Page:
A Journalist Writes About His Experiences as a Debt Collector

by Jeff Sovern

Back in 2008, Fred Williams, a reporter for the Buffalo News who had written stories about debt collectors, worked as a debt collector for an upstate New York debt collection firm.  Williams was not exactly undercover–he disclosed that he had written the stories–but it sounds as if he was treated as any other employee: he went through training and later had to prove himself to advance to a permanent position.  In 2011, Williams published a book about the experience.  Though the title of the book makes it sound like a primer for consumers being pursued by debt collectors–Fight Back Against Unfair Debt Collection Practices–and the book does include advice for consumers, what makes the book special is Williams's account of his experiences. I read the book to learn more about the industry for the debt collection materials to appear in the next edition of our casebook, and I thought I would say a bit about it here as well.

While some have portrayed debt collectors who cross legal lines as sadists who enjoy abusing others (see, e.g., the testimony of Richard Bell in the third edition of our casebook), Williams offers a different take.  Williams reports that he met few collectors who enjoyed threatening consumers but nevertheless describes numerous interactions in which collectors approached or stepped over the line demarcating improper behavior.  According to Williams, debt collectors face incentives to employ inappropriate tactics because of the need to collect enough debts to retain their jobs and earn the approval of other debt collectors. Williams argued that collectors employed illegal tactics because they work.  He also claimes that collectors are hardened by frequent interactions with dishonest consumers who leave the collectors jaded and cynical.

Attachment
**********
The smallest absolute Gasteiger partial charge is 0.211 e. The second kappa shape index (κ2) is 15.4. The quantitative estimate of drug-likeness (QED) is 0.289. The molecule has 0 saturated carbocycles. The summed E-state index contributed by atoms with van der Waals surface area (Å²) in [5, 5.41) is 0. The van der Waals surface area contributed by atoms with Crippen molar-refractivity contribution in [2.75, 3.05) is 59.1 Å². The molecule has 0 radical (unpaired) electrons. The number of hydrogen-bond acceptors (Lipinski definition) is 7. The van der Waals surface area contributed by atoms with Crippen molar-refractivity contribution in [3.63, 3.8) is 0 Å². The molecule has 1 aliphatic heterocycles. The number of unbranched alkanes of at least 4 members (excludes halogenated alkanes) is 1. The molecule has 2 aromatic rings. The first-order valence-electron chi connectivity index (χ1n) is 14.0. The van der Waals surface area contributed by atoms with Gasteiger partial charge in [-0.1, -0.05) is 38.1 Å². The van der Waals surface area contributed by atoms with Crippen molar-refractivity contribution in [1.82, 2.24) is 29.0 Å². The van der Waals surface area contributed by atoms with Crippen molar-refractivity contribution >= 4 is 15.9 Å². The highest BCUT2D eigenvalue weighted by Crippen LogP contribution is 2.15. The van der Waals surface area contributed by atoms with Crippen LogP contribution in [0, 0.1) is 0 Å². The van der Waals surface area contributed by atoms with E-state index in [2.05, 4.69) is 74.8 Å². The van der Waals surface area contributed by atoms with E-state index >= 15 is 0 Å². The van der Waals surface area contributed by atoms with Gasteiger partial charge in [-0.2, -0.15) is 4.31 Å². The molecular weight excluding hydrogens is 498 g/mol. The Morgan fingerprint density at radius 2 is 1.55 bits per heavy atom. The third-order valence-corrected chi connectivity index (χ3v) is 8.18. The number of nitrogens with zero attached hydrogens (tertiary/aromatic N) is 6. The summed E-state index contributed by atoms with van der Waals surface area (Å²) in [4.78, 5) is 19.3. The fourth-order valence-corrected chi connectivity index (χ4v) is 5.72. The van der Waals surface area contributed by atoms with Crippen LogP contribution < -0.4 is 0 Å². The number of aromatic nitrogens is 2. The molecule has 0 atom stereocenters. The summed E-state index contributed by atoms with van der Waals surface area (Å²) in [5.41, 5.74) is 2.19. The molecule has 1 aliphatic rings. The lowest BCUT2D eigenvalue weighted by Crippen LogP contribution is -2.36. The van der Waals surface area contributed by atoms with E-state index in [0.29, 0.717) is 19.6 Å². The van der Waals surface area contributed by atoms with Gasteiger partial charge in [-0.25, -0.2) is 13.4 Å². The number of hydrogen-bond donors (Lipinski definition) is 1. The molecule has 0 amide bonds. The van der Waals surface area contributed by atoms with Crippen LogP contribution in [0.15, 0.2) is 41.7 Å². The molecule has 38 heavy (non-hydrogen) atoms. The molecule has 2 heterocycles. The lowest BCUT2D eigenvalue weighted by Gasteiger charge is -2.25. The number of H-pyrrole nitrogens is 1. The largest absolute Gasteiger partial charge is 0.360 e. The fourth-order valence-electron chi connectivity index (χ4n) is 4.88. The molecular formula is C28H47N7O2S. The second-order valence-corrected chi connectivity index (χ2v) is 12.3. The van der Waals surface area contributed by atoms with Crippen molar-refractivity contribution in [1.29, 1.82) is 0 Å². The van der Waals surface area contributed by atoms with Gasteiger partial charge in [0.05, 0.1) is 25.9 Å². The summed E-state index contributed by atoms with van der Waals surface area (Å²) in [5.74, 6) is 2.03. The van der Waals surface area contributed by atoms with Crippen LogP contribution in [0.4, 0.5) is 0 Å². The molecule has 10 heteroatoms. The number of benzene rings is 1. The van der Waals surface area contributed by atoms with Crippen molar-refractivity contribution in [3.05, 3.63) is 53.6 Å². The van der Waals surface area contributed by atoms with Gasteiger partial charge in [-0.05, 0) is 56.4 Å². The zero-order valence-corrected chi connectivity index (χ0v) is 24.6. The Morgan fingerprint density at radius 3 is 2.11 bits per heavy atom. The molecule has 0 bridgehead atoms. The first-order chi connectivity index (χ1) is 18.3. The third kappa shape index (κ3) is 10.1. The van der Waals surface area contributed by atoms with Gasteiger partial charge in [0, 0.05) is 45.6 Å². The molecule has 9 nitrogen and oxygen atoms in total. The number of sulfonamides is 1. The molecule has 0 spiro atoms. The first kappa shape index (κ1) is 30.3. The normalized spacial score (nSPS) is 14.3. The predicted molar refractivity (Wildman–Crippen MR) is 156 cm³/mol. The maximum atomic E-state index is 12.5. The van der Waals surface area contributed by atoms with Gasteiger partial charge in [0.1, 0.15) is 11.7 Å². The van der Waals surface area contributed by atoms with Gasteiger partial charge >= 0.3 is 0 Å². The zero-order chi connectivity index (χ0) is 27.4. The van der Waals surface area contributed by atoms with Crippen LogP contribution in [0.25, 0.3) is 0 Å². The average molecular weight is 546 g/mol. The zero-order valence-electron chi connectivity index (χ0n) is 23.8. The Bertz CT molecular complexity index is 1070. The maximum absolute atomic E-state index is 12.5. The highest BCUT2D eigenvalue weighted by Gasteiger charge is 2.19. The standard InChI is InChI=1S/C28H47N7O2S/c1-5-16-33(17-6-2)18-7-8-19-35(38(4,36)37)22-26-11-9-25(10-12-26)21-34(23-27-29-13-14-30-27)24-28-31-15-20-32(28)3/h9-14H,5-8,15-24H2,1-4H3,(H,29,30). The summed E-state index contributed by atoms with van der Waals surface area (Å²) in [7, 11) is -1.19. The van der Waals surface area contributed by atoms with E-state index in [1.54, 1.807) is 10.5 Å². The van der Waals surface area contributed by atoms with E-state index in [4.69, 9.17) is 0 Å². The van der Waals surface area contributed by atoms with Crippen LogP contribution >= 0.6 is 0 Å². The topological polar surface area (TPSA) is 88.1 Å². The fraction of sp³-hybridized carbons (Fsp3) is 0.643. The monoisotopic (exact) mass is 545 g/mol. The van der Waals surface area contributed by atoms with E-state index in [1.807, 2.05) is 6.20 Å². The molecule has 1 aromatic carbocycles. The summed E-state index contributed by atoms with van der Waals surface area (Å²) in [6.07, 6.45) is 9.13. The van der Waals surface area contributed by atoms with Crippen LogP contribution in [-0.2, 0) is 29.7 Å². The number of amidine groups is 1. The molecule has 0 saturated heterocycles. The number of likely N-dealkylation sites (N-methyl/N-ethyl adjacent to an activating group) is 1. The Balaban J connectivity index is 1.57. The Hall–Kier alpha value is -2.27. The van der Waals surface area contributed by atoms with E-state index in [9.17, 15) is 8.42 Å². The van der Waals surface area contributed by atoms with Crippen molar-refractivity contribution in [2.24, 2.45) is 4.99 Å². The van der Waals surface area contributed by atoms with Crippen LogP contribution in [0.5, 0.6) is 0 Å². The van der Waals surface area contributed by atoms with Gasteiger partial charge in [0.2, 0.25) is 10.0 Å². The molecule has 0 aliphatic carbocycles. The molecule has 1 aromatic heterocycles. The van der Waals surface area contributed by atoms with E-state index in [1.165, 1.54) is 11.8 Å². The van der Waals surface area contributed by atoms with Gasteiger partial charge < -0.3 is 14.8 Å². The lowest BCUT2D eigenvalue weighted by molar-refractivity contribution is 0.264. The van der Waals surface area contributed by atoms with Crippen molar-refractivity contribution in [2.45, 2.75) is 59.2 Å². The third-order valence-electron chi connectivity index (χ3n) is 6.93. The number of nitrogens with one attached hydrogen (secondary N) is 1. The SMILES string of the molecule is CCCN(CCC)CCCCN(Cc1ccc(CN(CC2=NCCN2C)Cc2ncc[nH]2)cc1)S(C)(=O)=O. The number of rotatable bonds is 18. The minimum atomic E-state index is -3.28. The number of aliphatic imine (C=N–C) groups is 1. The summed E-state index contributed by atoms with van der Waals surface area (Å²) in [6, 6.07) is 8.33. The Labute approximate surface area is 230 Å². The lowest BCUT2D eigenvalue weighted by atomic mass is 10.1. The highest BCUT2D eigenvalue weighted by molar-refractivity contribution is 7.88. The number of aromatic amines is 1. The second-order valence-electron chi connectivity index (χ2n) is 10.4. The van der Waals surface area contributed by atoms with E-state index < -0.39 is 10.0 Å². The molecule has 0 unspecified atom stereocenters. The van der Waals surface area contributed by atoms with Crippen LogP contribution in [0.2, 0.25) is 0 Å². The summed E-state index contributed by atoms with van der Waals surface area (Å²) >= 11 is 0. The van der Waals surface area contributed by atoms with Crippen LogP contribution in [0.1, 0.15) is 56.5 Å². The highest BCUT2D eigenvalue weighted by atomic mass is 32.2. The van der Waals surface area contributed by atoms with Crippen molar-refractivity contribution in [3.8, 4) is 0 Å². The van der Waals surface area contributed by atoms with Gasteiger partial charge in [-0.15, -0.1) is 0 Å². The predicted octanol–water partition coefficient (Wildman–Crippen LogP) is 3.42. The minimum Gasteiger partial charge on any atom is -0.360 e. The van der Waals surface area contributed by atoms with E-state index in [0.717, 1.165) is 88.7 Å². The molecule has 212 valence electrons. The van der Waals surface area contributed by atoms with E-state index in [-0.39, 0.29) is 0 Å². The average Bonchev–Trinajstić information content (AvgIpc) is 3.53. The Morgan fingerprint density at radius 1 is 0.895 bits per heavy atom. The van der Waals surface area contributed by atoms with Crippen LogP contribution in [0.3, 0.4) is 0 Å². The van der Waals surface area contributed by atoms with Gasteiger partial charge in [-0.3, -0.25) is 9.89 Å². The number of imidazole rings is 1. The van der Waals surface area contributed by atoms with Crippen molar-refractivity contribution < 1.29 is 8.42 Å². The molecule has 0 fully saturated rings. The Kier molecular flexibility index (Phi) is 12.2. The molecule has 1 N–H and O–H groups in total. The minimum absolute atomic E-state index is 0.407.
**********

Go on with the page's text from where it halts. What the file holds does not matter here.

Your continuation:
As for the rules imposed on collectors by the federal Fair Debt Collection Practices Act, Williams's experiences are not always consistent.  The agency where he worked seemingly followed some of the FDCPA's strictures faithfully; for example, collectors were not permitted to call consumers more than once a day. But other rules seemed to go by the wayside.  Collectors largely omit the so-called "Miranda warning of FDCPA § 1692e(11). Alternatively, he reports that some collectors leaving messages for consumers hang up in the middle of the Miranda warning: “I am legally required to inform you that this is an attempt [click]” and then claim that the call was cut off. Some collectors claim that they are calling from the fraud department, a false statement which violates § 1692e.  Still another collector creates the impression that a collection matter will end up in litigation by asking for the consumer's lawyer's phone number. If the consumer denies having a lawyer, the collector replies "Don't you think you're going to need one.?" Though the agency had a compliance department, Williams reports that collectors are told when Compliance is monitoring their calls so they know when to avoid violating the FDCPA.  The result, according to Williams, was that the compliance department was a sham.  So why are some rules followed slavishly and others ignored?  My speculation is that excessive calling can be proved by obtaining phone records while the proving the contents of unrecorded phone conversations devolves into a credibility contest.

Williams's book reads fast and is entertaining.  For those who want a better understanding of the debt collection industry, it is a must-read. 


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